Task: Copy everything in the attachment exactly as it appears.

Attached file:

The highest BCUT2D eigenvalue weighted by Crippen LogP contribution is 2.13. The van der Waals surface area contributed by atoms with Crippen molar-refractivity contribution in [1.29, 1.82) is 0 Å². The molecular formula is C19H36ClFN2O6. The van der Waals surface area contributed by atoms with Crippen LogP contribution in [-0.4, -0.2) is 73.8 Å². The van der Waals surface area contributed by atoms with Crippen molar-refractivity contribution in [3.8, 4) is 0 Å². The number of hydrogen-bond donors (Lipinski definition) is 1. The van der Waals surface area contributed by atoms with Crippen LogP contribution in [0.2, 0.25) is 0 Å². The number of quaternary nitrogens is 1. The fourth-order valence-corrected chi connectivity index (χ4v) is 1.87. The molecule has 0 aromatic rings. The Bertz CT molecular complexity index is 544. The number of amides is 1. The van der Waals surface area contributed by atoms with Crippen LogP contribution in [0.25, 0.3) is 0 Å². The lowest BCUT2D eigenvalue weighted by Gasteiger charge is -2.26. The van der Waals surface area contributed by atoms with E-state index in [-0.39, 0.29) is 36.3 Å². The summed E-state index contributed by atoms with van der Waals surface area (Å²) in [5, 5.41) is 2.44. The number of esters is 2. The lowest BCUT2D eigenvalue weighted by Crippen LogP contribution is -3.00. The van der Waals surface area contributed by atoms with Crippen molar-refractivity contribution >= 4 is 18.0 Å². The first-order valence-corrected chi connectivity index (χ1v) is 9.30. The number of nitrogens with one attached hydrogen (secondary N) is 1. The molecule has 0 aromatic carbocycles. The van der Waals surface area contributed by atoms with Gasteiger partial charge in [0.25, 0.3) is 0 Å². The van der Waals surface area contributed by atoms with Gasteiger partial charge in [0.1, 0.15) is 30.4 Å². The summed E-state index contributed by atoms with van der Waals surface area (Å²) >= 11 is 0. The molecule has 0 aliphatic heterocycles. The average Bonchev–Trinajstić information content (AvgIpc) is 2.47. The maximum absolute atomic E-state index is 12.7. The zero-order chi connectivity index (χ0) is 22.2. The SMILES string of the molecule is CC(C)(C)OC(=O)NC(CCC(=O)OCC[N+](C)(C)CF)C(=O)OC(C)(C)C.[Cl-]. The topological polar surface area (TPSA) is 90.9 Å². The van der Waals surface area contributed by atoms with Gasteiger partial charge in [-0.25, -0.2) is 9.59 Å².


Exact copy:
The highest BCUT2D eigenvalue weighted by Crippen LogP contribution is 2.13. The van der Waals surface area contributed by atoms with Crippen molar-refractivity contribution in [1.29, 1.82) is 0 Å². The molecular formula is C19H36ClFN2O6. The van der Waals surface area contributed by atoms with Crippen LogP contribution in [-0.4, -0.2) is 73.8 Å². The van der Waals surface area contributed by atoms with Crippen molar-refractivity contribution in [3.8, 4) is 0 Å². The number of hydrogen-bond donors (Lipinski definition) is 1. The van der Waals surface area contributed by atoms with Crippen LogP contribution in [0.2, 0.25) is 0 Å². The number of quaternary nitrogens is 1. The fourth-order valence-corrected chi connectivity index (χ4v) is 1.87. The molecule has 0 aromatic rings. The Bertz CT molecular complexity index is 544. The number of amides is 1. The van der Waals surface area contributed by atoms with Crippen LogP contribution in [0.25, 0.3) is 0 Å². The lowest BCUT2D eigenvalue weighted by Gasteiger charge is -2.26. The van der Waals surface area contributed by atoms with E-state index in [-0.39, 0.29) is 36.3 Å². The summed E-state index contributed by atoms with van der Waals surface area (Å²) in [5, 5.41) is 2.44. The number of esters is 2. The lowest BCUT2D eigenvalue weighted by Crippen LogP contribution is -3.00. The van der Waals surface area contributed by atoms with Crippen molar-refractivity contribution >= 4 is 18.0 Å². The first-order valence-corrected chi connectivity index (χ1v) is 9.30. The number of nitrogens with one attached hydrogen (secondary N) is 1. The molecule has 0 aromatic carbocycles. The van der Waals surface area contributed by atoms with Gasteiger partial charge in [0.25, 0.3) is 0 Å². The van der Waals surface area contributed by atoms with Gasteiger partial charge in [0.1, 0.15) is 30.4 Å². The summed E-state index contributed by atoms with van der Waals surface area (Å²) >= 11 is 0. The molecule has 0 aliphatic heterocycles. The average Bonchev–Trinajstić information content (AvgIpc) is 2.47. The maximum absolute atomic E-state index is 12.7. The zero-order chi connectivity index (χ0) is 22.2. The SMILES string of the molecule is CC(C)(C)OC(=O)NC(CCC(=O)OCC[N+](C)(C)CF)C(=O)OC(C)(C)C.[Cl-]. The topological polar surface area (TPSA) is 90.9 Å². The van der Waals surface area contributed by atoms with Gasteiger partial charge in [-0.25, -0.2) is 9.59 Å².